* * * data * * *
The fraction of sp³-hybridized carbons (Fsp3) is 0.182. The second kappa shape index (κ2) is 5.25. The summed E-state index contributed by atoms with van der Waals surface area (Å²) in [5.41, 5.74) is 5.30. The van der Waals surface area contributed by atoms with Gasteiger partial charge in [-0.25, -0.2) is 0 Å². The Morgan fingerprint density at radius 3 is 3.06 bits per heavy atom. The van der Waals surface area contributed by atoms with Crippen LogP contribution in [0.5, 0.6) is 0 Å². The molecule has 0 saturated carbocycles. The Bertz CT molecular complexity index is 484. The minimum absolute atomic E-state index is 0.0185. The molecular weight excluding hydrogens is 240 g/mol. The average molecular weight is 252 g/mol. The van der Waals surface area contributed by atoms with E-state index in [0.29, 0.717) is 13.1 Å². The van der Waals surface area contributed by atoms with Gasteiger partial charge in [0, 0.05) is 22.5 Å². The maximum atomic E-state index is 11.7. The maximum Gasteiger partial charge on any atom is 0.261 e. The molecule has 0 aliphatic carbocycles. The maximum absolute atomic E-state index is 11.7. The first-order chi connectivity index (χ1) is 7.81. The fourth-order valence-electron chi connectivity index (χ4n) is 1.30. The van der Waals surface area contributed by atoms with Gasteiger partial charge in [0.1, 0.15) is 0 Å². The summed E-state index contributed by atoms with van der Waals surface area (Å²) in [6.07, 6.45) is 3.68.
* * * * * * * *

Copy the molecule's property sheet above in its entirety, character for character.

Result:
The fraction of sp³-hybridized carbons (Fsp3) is 0.182. The second kappa shape index (κ2) is 5.25. The summed E-state index contributed by atoms with van der Waals surface area (Å²) in [5.41, 5.74) is 5.30. The van der Waals surface area contributed by atoms with Gasteiger partial charge in [-0.25, -0.2) is 0 Å². The Morgan fingerprint density at radius 3 is 3.06 bits per heavy atom. The van der Waals surface area contributed by atoms with Crippen LogP contribution in [0.5, 0.6) is 0 Å². The molecule has 0 saturated carbocycles. The Bertz CT molecular complexity index is 484. The minimum absolute atomic E-state index is 0.0185. The molecular weight excluding hydrogens is 240 g/mol. The average molecular weight is 252 g/mol. The van der Waals surface area contributed by atoms with E-state index in [0.29, 0.717) is 13.1 Å². The van der Waals surface area contributed by atoms with Gasteiger partial charge in [0, 0.05) is 22.5 Å². The maximum atomic E-state index is 11.7. The maximum Gasteiger partial charge on any atom is 0.261 e. The molecule has 0 aliphatic carbocycles. The maximum absolute atomic E-state index is 11.7. The first-order chi connectivity index (χ1) is 7.81. The fourth-order valence-electron chi connectivity index (χ4n) is 1.30. The van der Waals surface area contributed by atoms with Gasteiger partial charge in [0.1, 0.15) is 0 Å². The summed E-state index contributed by atoms with van der Waals surface area (Å²) in [6.07, 6.45) is 3.68.